The campus life is not the life for me

Monopoly and The Game of Life may seem like only childhood games. However, these games are more than just game boards and tokens. These games hold a valuable life lesson: The importance of owning property.

For the college student, buying a house may seem not only difficult, but virtually impossible. With the all-inclusive rentals that dominate the university area, it is easy to fall within the gimmick of apartment complexes. Nevertheless, there are other options available for college students. Buying a house is within the realm of possibility.

Certain precautions should be taken when considering such a large purchase. First and foremost, every potential house buyer should be an informed buyer. Information can be found on the Web concerning the basics of house buying. It is essential to be familiar with real estate jargon. Terms such as lien, mortgage and equity are not part of everyday dialogue. Dictionaries provide sufficient definitions, but clarification can be provided by any professional in the field if needed.

Being familiar with the mortgage process is also important. Simply put, a mortgage is a loan to buy property. Once prequalified and preapproved from a mortgage lender, a personal budget is in order. A budget helps college students manage their finances and concentrate on the amount of their prospective mortgage payments. Dan Burton, a USF student, has recently encountered the mortgage process.

“I have been around checking out mortgage lenders. It can be tough finding the right fit, but I have found that now is the time to invest in a house. The mortgage rates are relatively low and feasible for college students,” Burton said.

The option of utilizing a professional agent or realtor is available. Buying a house is certainly possible without professional help, however, agents do possess certain advantages. A vast majority of houses are listed with real estate agents.

A common myth associated with agents is that they work on commission. Agents do work on commission, though their commission is gained from the seller and not the buyer most of the time. Lois Buchanan, a real estate agent for 17 years, encourages college students to employ the help of an agent.

“Real estate is a profession. Would you consider going to court without an attorney? No. Real estate is an agent’s trade. True, you can do it yourself, but a realtor is the way to go,” Buchanan said.

Once an agent is found — or not, if that is the case — it is important to determine housing needs and wants. Location is obviously a crucial element to consider. Other significant elements would include the size of the house and a price that seems affordable and reasonable. It is important not to rush this process because unlike an apartment, it is impossible to simply terminate your lease. Leases are non-existent when it comes to owning a house. Resell is the only resolution for dissatisfaction.

Making an offer is the next step. When a house is found that meets the needs and wants of the buyer, an offer is made. If a real estate agent is employed, negotiations will occur through him/her. An offer, and sometimes a counter-offer by the seller, is made. If accepted, it is critical to splurge on a home inspection.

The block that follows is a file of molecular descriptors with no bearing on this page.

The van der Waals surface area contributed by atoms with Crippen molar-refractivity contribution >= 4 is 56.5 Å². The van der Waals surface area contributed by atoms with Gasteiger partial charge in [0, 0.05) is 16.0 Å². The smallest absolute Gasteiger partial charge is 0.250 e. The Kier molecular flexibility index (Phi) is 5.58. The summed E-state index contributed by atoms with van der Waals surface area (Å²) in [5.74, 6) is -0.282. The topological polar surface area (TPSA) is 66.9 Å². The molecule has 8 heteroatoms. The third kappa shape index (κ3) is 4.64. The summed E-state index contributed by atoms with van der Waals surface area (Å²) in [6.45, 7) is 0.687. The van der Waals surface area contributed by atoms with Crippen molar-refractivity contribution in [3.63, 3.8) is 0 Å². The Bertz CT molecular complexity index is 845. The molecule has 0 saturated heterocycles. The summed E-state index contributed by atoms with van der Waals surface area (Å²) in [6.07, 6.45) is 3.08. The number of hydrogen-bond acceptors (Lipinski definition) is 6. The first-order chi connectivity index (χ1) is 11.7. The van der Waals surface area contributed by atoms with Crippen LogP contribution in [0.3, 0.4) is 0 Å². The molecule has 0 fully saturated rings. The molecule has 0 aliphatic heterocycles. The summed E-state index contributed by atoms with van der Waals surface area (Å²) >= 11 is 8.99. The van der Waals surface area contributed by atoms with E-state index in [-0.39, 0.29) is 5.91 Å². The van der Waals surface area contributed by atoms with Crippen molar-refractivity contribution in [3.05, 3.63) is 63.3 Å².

“I wouldn’t sell or buy a house without an inspection. A realtor or the buyer will not catch everything. An inspector will use a fine tooth comb to identify what repairs are required and necessary,” Buchanan said.

The items that are caught in the home inspection may or may not be negotiated into the contract at that time. The home inspection does assess an additional fee for the buyer, however.

The only phase left is known as the closing process. Florida law requires that the buyer obtain a title for the house for closing purposes. Closing on a house involves a fair amount of paperwork. The overall house purchasing process varies in time because each individual situation is different.

With the procedure of house buying said and done, some may ask “Why buy a house instead of renting — especially if one is a college student?” After all, with renting there is generally less work in maintaining an apartment. There is also the factor of more fixed costs for the term of the lease. On the other hand, renting does have its disadvantages. There is hardly any ability to personalize living space and there is no tax advantage to renting.

“When renting, a person is basically paying someone else’s mortgage. The last two condos I sold were sold to parents who bought for their college-going children. It is just a better investment,” Buchanan said.

While owning a house also has its cons, it is important to realize the pros. Over time, the mortgage value will decrease and the equity of property will increase. Most importantly for the college student, tax breaks can be involved with owning a house. Linda Litterall, vice president of operations at Premier Community Bank, has been working with house buyers for years.

“College students can receive all kinds of breaks when it comes to buying a house. Some institutions offer what is called a First Time Buyers Loan. There is also PNI — payment, taxes, and interest — which is offered in one bill that is often less than rent,” Litterall said.

Buying a house as a college student can be a smart investment. It requires careful thought and consideration, though. Some people may travel through the Monopoly board of life and never own a house, and some may. For those who dare, collect the $200 salary as you pass GO.

Information from the Home Buyer’s Information Center was used in this report.